The Why and How of a Cover Letter: Opening the Door to Your Next Big Gig

You’re 15 and you’re about to apply for your first job. Your parents give you one piece of advice. They say: “Zack, whatever job you go for when you apply, pick up the phone and introduce yourself.”

It made perfect sense. Because as well as being able to have a good chat with the employer, it allowed you to subtly talk about your strengths and re-affirm your interest, and it gave them an idea of what you’d be like to work with.

That was many (many) years ago when fewer things were strictly online and cover letters weren’t a typical part of the job application. Fast forward to now, and cover letters are crucial to opening the door.

What is the purpose of a cover letter?

In a couple of hundred words, your cover letter needs to convince the reader you are worth getting to know. It should highlight your genuine interest, and outline your career, accomplishments and experience, along with why you’re the right person for the role.

It will be the first thing the employer or recruiter looks at, presuming you haven’t bombarded them with emails begging for the job. And if the role you’re applying for has a lot of applications (which most do), yours might be judged solely on your cover letter, at least at first. If it’s good, they will move on to your resume. If it’s not, well, you don’t need us to tell you what happens next.

Keep it clear and concise

You know what they say, first impressions count. They count when you’re meeting your other half’s parents and they count when someone’s reading your cover letter. But here’s the thing, there’s no guarantee that someone will read your cover letter. More than likely, they will skim it. So it needs to be clear and concise.

One of the soft skills businesses value most is good written communication. And properly formatting and addressing your cover letter and resume show exactly that.

Sending a resume with a shoddy cover is like turning up for an interview and getting the company’s name wrong, and not bothering to send one altogether is well… like not turning up at all.

Make it personal

Professional? Yes. Corporate? No. Your goal is to make the person reading feel an irresistible urge to get to know you more. If you do, it’s a hit and you’re through to the next round.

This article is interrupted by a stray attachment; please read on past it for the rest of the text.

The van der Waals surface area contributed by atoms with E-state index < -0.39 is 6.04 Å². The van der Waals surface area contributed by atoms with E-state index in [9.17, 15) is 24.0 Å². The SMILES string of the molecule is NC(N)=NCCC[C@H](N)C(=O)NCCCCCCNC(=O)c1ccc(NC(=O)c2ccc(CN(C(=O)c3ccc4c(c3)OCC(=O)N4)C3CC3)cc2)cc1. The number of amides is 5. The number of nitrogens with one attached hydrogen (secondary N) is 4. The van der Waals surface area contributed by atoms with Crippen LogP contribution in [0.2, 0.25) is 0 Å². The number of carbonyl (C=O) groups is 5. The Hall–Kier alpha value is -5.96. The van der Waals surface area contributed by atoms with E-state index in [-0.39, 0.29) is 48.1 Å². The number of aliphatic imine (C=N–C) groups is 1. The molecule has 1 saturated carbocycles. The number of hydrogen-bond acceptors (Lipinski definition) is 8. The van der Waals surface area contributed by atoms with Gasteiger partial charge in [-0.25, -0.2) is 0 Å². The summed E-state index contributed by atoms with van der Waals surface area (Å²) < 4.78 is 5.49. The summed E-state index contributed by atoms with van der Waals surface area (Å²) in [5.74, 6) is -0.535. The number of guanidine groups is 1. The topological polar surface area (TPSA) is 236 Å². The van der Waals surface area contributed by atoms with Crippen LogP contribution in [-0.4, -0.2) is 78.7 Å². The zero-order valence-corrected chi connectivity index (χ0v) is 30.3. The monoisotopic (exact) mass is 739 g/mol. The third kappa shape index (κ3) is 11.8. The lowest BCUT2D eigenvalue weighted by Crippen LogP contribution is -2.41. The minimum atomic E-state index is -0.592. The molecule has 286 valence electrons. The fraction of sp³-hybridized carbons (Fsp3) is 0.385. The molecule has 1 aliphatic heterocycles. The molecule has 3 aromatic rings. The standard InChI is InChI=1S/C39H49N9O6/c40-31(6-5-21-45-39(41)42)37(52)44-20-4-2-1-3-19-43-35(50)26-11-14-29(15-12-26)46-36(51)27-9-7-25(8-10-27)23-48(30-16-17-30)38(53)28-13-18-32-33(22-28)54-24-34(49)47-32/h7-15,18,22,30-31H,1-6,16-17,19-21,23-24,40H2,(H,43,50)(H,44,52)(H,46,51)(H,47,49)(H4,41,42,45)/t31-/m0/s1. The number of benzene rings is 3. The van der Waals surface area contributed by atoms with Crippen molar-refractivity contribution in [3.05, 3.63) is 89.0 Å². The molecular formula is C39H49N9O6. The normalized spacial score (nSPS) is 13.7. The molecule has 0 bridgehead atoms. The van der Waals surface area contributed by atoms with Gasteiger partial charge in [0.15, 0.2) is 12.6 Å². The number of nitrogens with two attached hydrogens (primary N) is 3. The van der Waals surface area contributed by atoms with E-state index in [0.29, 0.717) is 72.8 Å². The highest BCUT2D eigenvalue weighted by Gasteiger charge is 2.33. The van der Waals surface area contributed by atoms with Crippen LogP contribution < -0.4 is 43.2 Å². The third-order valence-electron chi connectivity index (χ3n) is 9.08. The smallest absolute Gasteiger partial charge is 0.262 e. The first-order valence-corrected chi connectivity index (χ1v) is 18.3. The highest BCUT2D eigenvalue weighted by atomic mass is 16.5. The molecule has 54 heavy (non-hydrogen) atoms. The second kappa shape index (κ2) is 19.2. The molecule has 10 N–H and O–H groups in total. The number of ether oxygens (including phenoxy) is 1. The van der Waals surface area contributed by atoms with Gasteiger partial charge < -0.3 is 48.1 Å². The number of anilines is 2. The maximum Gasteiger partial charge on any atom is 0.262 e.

The most sure-fire way to hook them is to inject a bit of your personality. You can do this by using a slightly more conversational tone, customising the letter to suit each specific role you apply for, and leaving out any mentions of “Dear”, “Sir”, “Madam” and “Best Regards”. Or even worse, ‘To whom it may concern’. Instead “Hi” and “Thank you” are fine, and take the time to find the addressee’s name. It’s a letter to an employer, not the Prime Minister.

But, how do you write one?

Tips to help you write a cover letter

Cover letters aren’t easy to write. If they were, good cover letters wouldn’t exist, and every Tom, Dick and Halle Berry would be landing top jobs. There’s an art to it, like learning how to paint when you’re little without ripping the paper. Here are a few things to think about when you’re writing:

Get to know the company: It helps to know about the company you’re prepared to spend 40 hours a week working for. You might find that you have some skills they’ll really benefit from, which you can shout about in the opening paragraph.

Keep it short and snappy: Short, snappy and to the point wins 100% of the time. Make it easy to scan and quick to digest, at a maximum of one page and with lots of white space.

Use a clear font and bullet points: Pick a font that’s easy to skim. And use bullet points to get your key messages across.

Be positive and upbeat: While it’s okay to show glimpses of your personality, remember to keep things above board. Might be obvious, but avoid using slang or phrases with negative connotations.

Avoid technical jargon: It may seem counter-intuitive when you are trying to convince the reader that you’re an expert in your field. But often your cover letter may first be scanned by a HR Administrator or even a computer software program that is not able to quickly recognise complex role-specific lingo that can only be learnt after years in the trade.

Name drop: No, we’re not saying put down the time you think you saw Johnny Depp at the airport. If someone within the company referred you, pop their name in your cover letter as close to the opening paragraph as you can.

So *clears throat* keep introducing yourself the old fashioned way by picking up the phone and saying hello. But also give the people what they want – your personality, skills, experience and how you will add value to the role – wrapped up in a few paragraphs on one page. Follow this formula and watch your cover letter do the talking.

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